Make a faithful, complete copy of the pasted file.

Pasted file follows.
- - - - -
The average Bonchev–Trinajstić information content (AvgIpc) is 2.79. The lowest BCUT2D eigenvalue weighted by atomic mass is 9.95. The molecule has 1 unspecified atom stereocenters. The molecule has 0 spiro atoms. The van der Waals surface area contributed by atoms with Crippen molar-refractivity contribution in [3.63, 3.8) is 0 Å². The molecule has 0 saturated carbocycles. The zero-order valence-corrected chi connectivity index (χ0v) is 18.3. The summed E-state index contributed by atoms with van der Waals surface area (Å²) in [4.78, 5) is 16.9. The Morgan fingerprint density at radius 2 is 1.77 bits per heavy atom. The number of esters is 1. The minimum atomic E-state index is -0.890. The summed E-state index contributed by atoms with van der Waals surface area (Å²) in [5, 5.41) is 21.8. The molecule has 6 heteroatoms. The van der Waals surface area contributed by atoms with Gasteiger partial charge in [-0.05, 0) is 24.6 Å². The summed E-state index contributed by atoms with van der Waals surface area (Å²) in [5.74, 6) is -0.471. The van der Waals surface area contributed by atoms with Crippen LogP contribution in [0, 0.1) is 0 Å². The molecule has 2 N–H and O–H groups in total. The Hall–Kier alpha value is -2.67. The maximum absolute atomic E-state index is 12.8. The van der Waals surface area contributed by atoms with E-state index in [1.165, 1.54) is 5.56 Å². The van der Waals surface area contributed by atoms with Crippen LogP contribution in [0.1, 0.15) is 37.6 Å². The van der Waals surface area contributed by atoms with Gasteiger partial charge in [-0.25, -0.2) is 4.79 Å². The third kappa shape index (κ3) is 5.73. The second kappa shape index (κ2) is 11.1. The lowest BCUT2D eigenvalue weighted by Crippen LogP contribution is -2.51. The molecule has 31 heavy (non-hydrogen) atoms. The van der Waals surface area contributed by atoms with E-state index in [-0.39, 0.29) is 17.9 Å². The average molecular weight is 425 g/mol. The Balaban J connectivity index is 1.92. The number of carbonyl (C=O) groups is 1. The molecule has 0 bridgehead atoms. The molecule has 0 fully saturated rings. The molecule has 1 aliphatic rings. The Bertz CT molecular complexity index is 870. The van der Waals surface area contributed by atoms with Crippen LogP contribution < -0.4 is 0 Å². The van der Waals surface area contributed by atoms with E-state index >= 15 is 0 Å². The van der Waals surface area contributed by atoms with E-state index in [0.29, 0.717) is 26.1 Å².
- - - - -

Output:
The average Bonchev–Trinajstić information content (AvgIpc) is 2.79. The lowest BCUT2D eigenvalue weighted by atomic mass is 9.95. The molecule has 1 unspecified atom stereocenters. The molecule has 0 spiro atoms. The van der Waals surface area contributed by atoms with Crippen molar-refractivity contribution in [3.63, 3.8) is 0 Å². The molecule has 0 saturated carbocycles. The zero-order valence-corrected chi connectivity index (χ0v) is 18.3. The summed E-state index contributed by atoms with van der Waals surface area (Å²) in [4.78, 5) is 16.9. The Morgan fingerprint density at radius 2 is 1.77 bits per heavy atom. The number of esters is 1. The minimum atomic E-state index is -0.890. The summed E-state index contributed by atoms with van der Waals surface area (Å²) in [5, 5.41) is 21.8. The molecule has 6 heteroatoms. The van der Waals surface area contributed by atoms with Gasteiger partial charge in [-0.05, 0) is 24.6 Å². The summed E-state index contributed by atoms with van der Waals surface area (Å²) in [5.74, 6) is -0.471. The van der Waals surface area contributed by atoms with Crippen LogP contribution in [0, 0.1) is 0 Å². The molecule has 2 N–H and O–H groups in total. The Hall–Kier alpha value is -2.67. The maximum absolute atomic E-state index is 12.8. The van der Waals surface area contributed by atoms with E-state index in [1.165, 1.54) is 5.56 Å². The van der Waals surface area contributed by atoms with Crippen LogP contribution in [0.1, 0.15) is 37.6 Å². The van der Waals surface area contributed by atoms with Gasteiger partial charge in [-0.25, -0.2) is 4.79 Å². The third kappa shape index (κ3) is 5.73. The second kappa shape index (κ2) is 11.1. The lowest BCUT2D eigenvalue weighted by Crippen LogP contribution is -2.51. The molecule has 31 heavy (non-hydrogen) atoms. The van der Waals surface area contributed by atoms with E-state index in [-0.39, 0.29) is 17.9 Å². The average molecular weight is 425 g/mol. The Balaban J connectivity index is 1.92. The number of carbonyl (C=O) groups is 1. The molecule has 0 bridgehead atoms. The molecule has 0 fully saturated rings. The molecule has 1 aliphatic rings. The Bertz CT molecular complexity index is 870. The van der Waals surface area contributed by atoms with Crippen LogP contribution < -0.4 is 0 Å². The van der Waals surface area contributed by atoms with E-state index >= 15 is 0 Å². The van der Waals surface area contributed by atoms with E-state index in [0.29, 0.717) is 26.1 Å².